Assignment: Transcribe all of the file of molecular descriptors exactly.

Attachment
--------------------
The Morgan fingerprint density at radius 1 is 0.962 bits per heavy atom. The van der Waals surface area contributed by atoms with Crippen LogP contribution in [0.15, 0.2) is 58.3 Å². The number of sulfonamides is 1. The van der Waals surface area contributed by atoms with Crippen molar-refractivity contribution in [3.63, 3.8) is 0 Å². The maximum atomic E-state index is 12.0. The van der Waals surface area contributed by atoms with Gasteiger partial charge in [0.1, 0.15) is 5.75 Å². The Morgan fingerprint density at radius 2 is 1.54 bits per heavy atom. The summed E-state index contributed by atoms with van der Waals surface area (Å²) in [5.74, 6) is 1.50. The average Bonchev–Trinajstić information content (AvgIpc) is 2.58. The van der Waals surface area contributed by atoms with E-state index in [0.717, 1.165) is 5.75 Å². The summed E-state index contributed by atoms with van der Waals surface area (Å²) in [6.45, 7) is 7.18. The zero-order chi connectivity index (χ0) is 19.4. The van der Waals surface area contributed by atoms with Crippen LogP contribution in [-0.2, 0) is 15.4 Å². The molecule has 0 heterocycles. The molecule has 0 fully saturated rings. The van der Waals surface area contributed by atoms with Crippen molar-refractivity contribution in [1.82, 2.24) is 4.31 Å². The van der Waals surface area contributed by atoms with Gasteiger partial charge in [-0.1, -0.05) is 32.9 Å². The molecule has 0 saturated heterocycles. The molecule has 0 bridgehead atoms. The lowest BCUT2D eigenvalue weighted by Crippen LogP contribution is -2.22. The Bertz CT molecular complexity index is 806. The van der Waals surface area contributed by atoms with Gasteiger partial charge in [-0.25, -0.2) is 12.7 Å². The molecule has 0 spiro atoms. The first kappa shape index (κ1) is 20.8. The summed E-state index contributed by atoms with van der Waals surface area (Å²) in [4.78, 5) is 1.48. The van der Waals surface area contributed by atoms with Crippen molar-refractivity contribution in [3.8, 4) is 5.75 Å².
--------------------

The Morgan fingerprint density at radius 1 is 0.962 bits per heavy atom. The van der Waals surface area contributed by atoms with Crippen LogP contribution in [0.15, 0.2) is 58.3 Å². The number of sulfonamides is 1. The van der Waals surface area contributed by atoms with Crippen molar-refractivity contribution in [3.63, 3.8) is 0 Å². The maximum atomic E-state index is 12.0. The van der Waals surface area contributed by atoms with Gasteiger partial charge in [0.1, 0.15) is 5.75 Å². The Morgan fingerprint density at radius 2 is 1.54 bits per heavy atom. The summed E-state index contributed by atoms with van der Waals surface area (Å²) in [5.74, 6) is 1.50. The average Bonchev–Trinajstić information content (AvgIpc) is 2.58. The van der Waals surface area contributed by atoms with E-state index in [0.717, 1.165) is 5.75 Å². The summed E-state index contributed by atoms with van der Waals surface area (Å²) in [6.45, 7) is 7.18. The zero-order chi connectivity index (χ0) is 19.4. The van der Waals surface area contributed by atoms with Crippen LogP contribution in [-0.2, 0) is 15.4 Å². The molecule has 0 heterocycles. The molecule has 0 fully saturated rings. The van der Waals surface area contributed by atoms with Crippen molar-refractivity contribution in [1.82, 2.24) is 4.31 Å². The van der Waals surface area contributed by atoms with Gasteiger partial charge in [-0.1, -0.05) is 32.9 Å². The molecule has 0 saturated heterocycles. The molecule has 0 bridgehead atoms. The lowest BCUT2D eigenvalue weighted by Crippen LogP contribution is -2.22. The Bertz CT molecular complexity index is 806. The van der Waals surface area contributed by atoms with Gasteiger partial charge in [-0.25, -0.2) is 12.7 Å². The molecule has 0 spiro atoms. The first kappa shape index (κ1) is 20.8. The summed E-state index contributed by atoms with van der Waals surface area (Å²) in [4.78, 5) is 1.48. The van der Waals surface area contributed by atoms with Crippen molar-refractivity contribution in [3.8, 4) is 5.75 Å².